This isn’t just true of preachers though; it is true for anyone who spends any extra time outside of the assembly attempting to objectively study the Bible and rethink old positions. Many of you have lost loved ones over your convictions, and I applaud you for sticking with them regardless of what trouble you have faced or will face.

There is a time for intentionally staying “in the world” while not being “of the world” when trying to reach someone who can’t “bear” some truth yet. However, shaking the dust off one’s feet eventually becomes necessary when your spiritual well-being is at stake.

After 40 years of patience with their unbelieving Jewish brethren, for example, the Hebrews writer eventually had to say:

So, let us go out to Him outside the camp, bearing His reproach.
14 For here we do not have a lasting city, but we are seeking the city which is to come.

Hebrews 13:13-14

Up to that point they were still zealous for the law in order that they may win some to Christ, but their need to go outside the camp outweighed the stubbornness of their brethren. While God is not willing that any should perish but that all come to repentance, the day of judgement was quickly approaching as it was in the days of Lot. To stay behind in that state of artificial comfort would mean destruction for the saints as well.

Another example of this is Jesus Himself. Jesus knew the importance of teaching and reaching out to those who needed Him the most, but He also saw how necessary it was to go into the wilderness for periods of prayer, reflection, and meditation. Without these occasions to recharge His spiritual batteries, Jesus would not have been operating at peak efficiency. When facing the Cross, Jesus retreated into the garden to pray so that He could bear the burden of the Cross. Jesus’ death on the Cross was the ultimate retreat into the wilderness. It was His final exodus from the world below (Luke 9:31).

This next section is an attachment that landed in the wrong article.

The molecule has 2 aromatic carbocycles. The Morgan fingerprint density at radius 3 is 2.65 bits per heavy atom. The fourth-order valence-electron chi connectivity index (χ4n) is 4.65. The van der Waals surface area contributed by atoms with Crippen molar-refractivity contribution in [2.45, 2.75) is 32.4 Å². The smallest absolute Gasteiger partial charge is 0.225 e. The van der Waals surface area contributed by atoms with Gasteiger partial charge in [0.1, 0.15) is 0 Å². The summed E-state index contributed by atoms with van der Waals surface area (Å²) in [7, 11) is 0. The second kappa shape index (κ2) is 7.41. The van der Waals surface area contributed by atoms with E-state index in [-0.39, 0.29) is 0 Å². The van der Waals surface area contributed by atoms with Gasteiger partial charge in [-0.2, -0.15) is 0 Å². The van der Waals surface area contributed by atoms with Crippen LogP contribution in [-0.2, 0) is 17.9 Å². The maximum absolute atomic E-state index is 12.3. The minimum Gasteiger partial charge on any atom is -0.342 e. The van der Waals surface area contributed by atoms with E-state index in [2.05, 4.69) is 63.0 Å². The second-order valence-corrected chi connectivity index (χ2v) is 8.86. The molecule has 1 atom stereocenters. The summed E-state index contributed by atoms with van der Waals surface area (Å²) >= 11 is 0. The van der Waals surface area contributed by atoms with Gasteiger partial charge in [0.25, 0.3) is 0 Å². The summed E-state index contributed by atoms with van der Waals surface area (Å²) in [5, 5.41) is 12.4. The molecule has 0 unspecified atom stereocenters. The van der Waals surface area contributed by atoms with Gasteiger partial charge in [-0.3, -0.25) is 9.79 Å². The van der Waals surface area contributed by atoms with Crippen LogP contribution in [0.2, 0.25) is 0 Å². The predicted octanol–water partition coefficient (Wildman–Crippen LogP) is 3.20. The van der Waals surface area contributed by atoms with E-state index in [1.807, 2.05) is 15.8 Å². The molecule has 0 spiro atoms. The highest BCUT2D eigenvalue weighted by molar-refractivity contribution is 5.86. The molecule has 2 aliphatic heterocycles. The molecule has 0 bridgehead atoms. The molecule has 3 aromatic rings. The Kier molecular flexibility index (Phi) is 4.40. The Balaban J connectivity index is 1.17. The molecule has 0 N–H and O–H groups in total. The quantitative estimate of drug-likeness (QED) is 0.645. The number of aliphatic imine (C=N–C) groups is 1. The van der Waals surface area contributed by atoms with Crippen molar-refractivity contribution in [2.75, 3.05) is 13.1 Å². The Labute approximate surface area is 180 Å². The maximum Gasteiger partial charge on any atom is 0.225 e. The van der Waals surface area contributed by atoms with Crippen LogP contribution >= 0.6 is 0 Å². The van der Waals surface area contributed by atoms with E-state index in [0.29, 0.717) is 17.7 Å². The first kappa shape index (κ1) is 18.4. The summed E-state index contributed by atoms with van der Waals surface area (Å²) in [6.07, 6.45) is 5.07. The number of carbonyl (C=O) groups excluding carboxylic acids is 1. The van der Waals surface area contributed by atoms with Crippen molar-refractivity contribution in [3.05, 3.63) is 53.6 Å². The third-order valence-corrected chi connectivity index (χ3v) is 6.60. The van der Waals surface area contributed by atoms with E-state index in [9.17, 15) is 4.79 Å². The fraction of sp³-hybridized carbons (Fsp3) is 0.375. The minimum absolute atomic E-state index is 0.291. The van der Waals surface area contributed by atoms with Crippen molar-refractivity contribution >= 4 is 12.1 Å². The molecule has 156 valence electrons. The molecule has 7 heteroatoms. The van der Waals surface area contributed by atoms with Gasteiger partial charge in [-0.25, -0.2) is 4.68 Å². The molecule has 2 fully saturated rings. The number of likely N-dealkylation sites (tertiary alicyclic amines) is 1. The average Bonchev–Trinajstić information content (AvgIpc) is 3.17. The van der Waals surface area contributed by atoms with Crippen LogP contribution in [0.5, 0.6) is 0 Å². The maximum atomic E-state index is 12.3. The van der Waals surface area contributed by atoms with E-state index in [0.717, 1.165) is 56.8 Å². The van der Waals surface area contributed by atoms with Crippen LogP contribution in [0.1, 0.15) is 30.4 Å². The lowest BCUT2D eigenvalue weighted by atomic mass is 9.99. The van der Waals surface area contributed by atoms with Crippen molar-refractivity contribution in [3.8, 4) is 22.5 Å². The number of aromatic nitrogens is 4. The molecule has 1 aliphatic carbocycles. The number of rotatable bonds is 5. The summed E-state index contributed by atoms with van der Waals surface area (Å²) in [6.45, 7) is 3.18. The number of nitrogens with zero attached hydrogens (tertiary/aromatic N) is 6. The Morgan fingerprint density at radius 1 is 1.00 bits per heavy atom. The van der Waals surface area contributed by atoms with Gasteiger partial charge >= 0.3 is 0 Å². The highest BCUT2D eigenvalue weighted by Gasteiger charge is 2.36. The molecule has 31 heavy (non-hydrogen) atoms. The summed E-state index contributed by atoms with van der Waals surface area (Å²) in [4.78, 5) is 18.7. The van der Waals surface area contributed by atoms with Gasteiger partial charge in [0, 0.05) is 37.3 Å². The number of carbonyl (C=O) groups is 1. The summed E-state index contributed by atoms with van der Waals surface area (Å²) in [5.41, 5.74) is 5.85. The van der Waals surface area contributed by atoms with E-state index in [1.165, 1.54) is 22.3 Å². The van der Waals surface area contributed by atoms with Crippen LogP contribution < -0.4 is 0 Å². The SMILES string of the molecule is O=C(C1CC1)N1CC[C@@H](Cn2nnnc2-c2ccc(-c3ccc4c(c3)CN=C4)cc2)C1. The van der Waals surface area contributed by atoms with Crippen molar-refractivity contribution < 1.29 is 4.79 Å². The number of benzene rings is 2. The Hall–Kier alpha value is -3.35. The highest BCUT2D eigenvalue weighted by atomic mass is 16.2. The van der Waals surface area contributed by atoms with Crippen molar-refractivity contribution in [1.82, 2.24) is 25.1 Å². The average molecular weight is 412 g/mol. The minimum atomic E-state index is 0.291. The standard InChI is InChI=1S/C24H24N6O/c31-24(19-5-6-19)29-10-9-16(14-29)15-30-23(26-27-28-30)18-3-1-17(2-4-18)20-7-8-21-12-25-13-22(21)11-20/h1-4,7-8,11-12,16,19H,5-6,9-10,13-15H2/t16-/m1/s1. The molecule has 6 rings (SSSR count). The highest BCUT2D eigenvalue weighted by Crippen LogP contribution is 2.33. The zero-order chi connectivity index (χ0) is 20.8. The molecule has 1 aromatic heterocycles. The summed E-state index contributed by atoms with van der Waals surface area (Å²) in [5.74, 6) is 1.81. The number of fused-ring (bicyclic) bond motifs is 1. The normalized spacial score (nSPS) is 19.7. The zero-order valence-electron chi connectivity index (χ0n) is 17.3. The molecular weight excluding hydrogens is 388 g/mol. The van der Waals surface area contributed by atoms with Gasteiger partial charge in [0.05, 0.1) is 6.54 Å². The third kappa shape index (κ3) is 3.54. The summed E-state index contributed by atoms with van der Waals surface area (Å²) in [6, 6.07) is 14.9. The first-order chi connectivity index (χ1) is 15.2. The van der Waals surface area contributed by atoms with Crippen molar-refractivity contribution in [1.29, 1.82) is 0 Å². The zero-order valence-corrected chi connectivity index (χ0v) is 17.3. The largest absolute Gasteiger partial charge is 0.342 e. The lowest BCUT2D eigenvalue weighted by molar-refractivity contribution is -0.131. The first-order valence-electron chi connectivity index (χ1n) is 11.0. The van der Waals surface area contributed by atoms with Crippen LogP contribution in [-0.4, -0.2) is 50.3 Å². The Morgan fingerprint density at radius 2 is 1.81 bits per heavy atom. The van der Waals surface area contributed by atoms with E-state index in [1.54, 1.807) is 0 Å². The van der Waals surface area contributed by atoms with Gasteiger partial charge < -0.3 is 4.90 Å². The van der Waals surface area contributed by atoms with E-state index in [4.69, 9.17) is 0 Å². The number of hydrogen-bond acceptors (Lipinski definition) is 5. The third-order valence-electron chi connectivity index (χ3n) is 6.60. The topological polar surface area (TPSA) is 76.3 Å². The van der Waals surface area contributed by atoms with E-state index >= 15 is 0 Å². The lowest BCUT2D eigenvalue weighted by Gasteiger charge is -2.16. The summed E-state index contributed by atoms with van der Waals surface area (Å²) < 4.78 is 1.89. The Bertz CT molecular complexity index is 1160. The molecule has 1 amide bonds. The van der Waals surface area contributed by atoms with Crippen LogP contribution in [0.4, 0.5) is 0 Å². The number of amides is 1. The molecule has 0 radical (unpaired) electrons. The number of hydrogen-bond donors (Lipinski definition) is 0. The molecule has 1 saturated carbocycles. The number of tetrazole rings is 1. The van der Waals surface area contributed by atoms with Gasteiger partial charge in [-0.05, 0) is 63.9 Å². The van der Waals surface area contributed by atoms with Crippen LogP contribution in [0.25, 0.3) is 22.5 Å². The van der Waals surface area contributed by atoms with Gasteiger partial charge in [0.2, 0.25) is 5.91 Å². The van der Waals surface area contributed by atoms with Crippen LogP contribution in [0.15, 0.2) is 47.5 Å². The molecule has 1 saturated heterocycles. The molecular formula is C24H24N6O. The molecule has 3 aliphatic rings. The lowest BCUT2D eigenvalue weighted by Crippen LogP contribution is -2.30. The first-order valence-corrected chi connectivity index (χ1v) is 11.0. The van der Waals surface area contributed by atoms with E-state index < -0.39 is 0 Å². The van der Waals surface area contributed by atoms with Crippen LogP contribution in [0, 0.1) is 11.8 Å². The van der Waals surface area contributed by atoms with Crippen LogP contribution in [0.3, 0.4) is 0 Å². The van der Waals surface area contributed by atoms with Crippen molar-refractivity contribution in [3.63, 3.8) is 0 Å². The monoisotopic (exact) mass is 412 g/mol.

We may follow a similar pattern to Jesus. We may retreat for awhile, come back again, retreat, return, etc. until it comes time for us to “go outside the camp.”

Although Paul had faith, he still “lived in the flesh” so that he could convert his brothers and sisters (Galatians 2:20). This is why he said that he had yet to be perfect and obtain the resurrection (Philippians 3:12-14). As long as he was tethered to his old community in some way, his perfection was yet to be seen. This is why the fall of the temple is connected with resurrection. It was the last element of the old world to pass away, the last thing veiling who God really is.

Likewise, if we are not willing to eventually “leave behind” those in our life who hold us back from serving God, then we postpone our ability to truly know Him. This does not come from a selfish place, and it doesn’t mean we can’t go back to them eventually in some way, but it is an understanding that we cannot truly let our light shine if we depend upon these various “baskets” for our spiritual happiness and look to them for approval instead of God.

“You are the light of the world. A city set on a hill cannot be hidden; 15 nor does anyone light a lamp and put it under a basket, but on the lampstand, and it gives light to all who are in the house.

Matthew 5:14-15

In order to win the world, we must die to the world. You may hesitate, but learn, like Lot, to trust the way in which God is tugging your hand. Resurrection is on the other side of the Cross.